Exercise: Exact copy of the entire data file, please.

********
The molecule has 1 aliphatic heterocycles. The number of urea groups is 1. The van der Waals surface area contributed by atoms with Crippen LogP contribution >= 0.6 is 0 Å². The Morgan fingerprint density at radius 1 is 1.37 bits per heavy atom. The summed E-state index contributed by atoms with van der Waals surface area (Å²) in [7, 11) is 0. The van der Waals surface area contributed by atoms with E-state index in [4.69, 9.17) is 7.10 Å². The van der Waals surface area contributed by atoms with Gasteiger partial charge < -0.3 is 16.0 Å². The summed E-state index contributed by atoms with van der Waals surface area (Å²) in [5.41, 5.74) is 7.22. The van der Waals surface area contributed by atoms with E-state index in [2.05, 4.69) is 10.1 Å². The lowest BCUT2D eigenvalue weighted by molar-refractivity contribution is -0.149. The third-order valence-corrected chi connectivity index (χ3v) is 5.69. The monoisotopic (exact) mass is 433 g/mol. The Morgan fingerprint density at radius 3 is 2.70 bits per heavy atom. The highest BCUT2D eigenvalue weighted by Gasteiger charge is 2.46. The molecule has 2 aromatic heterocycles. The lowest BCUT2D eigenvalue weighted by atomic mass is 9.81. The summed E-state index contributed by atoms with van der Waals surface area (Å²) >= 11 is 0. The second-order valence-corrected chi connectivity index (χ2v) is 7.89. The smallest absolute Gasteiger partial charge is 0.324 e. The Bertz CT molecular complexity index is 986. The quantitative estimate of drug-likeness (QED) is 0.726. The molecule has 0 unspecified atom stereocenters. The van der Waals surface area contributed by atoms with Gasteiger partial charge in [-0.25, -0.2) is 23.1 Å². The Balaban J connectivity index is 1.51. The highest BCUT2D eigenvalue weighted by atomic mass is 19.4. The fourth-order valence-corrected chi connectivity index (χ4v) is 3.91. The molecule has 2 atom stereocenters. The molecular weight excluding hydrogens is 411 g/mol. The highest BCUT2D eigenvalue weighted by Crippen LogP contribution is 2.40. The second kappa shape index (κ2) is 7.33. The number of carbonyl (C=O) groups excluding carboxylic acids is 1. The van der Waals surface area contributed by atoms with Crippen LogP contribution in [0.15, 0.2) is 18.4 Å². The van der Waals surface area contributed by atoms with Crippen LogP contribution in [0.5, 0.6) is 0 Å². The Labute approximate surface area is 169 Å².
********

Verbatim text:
The molecule has 1 aliphatic heterocycles. The number of urea groups is 1. The van der Waals surface area contributed by atoms with Crippen LogP contribution >= 0.6 is 0 Å². The Morgan fingerprint density at radius 1 is 1.37 bits per heavy atom. The summed E-state index contributed by atoms with van der Waals surface area (Å²) in [7, 11) is 0. The van der Waals surface area contributed by atoms with E-state index in [4.69, 9.17) is 7.10 Å². The van der Waals surface area contributed by atoms with Gasteiger partial charge < -0.3 is 16.0 Å². The summed E-state index contributed by atoms with van der Waals surface area (Å²) in [5.41, 5.74) is 7.22. The van der Waals surface area contributed by atoms with E-state index in [2.05, 4.69) is 10.1 Å². The lowest BCUT2D eigenvalue weighted by molar-refractivity contribution is -0.149. The third-order valence-corrected chi connectivity index (χ3v) is 5.69. The monoisotopic (exact) mass is 433 g/mol. The Morgan fingerprint density at radius 3 is 2.70 bits per heavy atom. The highest BCUT2D eigenvalue weighted by Gasteiger charge is 2.46. The molecule has 2 aromatic heterocycles. The lowest BCUT2D eigenvalue weighted by atomic mass is 9.81. The summed E-state index contributed by atoms with van der Waals surface area (Å²) >= 11 is 0. The second-order valence-corrected chi connectivity index (χ2v) is 7.89. The smallest absolute Gasteiger partial charge is 0.324 e. The Bertz CT molecular complexity index is 986. The quantitative estimate of drug-likeness (QED) is 0.726. The molecule has 0 unspecified atom stereocenters. The van der Waals surface area contributed by atoms with Gasteiger partial charge in [-0.25, -0.2) is 23.1 Å². The Balaban J connectivity index is 1.51. The highest BCUT2D eigenvalue weighted by atomic mass is 19.4. The fourth-order valence-corrected chi connectivity index (χ4v) is 3.91. The molecule has 2 atom stereocenters. The molecular weight excluding hydrogens is 411 g/mol. The highest BCUT2D eigenvalue weighted by Crippen LogP contribution is 2.40. The second kappa shape index (κ2) is 7.33. The number of carbonyl (C=O) groups excluding carboxylic acids is 1. The van der Waals surface area contributed by atoms with Crippen LogP contribution in [0.15, 0.2) is 18.4 Å². The van der Waals surface area contributed by atoms with Crippen LogP contribution in [0.5, 0.6) is 0 Å². The Labute approximate surface area is 169 Å².